The explanation you heard of the origin of this meaning of "drag" is not correct, but it isn't really that far off the mark. As far as we know, "drag" isn't an acronym for anything, and the use of the word in this sense dates only to the late 19th century, long after Elizabethan times. But the origin of "drag" to mean men dressing in women's clothing does indeed come from the theater. The explanation, given that we are talking about a phenomenon that often involves significant amounts of rhinestones and mascara, is remarkably prosaic. A male actor required by his role (or the lack of a female actor) to wear women's clothes on stage quickly discovers what women have known for centuries -- that long skirts and dresses often drag on the floor. Such roles became known as "drag" roles, and when cross-dressing became popular off-stage, the theatrical term was adopted for the practice. --Evan Morris , http://www.word-detective.com/back-p.html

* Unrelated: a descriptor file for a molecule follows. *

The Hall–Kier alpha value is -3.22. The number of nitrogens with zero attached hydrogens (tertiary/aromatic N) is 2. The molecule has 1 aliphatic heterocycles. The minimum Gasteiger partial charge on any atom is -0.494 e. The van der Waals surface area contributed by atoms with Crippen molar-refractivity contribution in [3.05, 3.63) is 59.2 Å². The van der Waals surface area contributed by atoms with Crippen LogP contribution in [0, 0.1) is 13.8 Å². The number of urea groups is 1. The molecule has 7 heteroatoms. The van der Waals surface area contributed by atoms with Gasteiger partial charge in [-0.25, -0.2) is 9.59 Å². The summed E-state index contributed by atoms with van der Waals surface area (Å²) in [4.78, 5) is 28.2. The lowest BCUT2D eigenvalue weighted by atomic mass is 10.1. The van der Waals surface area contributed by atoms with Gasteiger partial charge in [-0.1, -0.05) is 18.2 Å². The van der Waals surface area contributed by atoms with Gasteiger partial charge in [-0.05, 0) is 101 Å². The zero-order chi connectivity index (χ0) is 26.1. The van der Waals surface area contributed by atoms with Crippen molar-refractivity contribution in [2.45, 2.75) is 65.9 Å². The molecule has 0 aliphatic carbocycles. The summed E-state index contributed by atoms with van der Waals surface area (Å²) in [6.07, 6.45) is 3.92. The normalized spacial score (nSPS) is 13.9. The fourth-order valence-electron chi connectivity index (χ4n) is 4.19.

Transgendered movies

Before 1960 film commedies that present men dressed as women fall into two broad categories: the open treatment that expands our sense of possibilities, creating more questions than answers; and the closed vehicle that establishes identifiable boundaries and resolves ambiguity.

  • A Woman (1915) dir: Charlie Chaplin.
    Charlie Chaplin

  • The Masquerader (1914) dir: Charlie Chaplin.
    Charlie Chaplin

  • Our Hospitality (1923) dir: Jack Blystone, Buster Keaton.
    Buster Keaton

  • The Unholy Three (1925, 1930) dir: Tod Browning
    Lon Chaney

  • Morocco (1930) dir: Josef von Sternberg.
    Gary Cooper, Marlene Dietrich

    This is one of films in which Dietrich wears a man's suit during a musical number.

  • Christopher Strong (1933) dir: Dorothy Arzner.
    Kathrine Hepburn

  • Devil Doll (1936) dir: Tod Browning

  • Charlie's Aunt (1941) dir: Archie Mayo.
    Jack Benny

  • A Song to Remember (1945) dir: Charles Vidor.
    Merle Oberon
    Oberon plays a glamorous, wicked George Sand.

  • Joan of Arc (1948) dir: ??

  • I Was a Male War Bride (1949) dir: Howard Hawks.
    Cary Grant, Ann Sheridan

  • Calamity Jane (1953) dir: ??.

  • Glen or Glenda (1953) dir: Edward D. Wood Jr.
    Bela Lugosi, Dolores Fuller, Edward D. Wood Jr. (as Danial Davis)

    --http://www.bcholmes.org/tg/tgmovies.html [Dec 2005]

    More films

    1. Paris Is Burning (1990) - Jennie Livingston [VHS, Amazon US] [FR] [DE] [UK]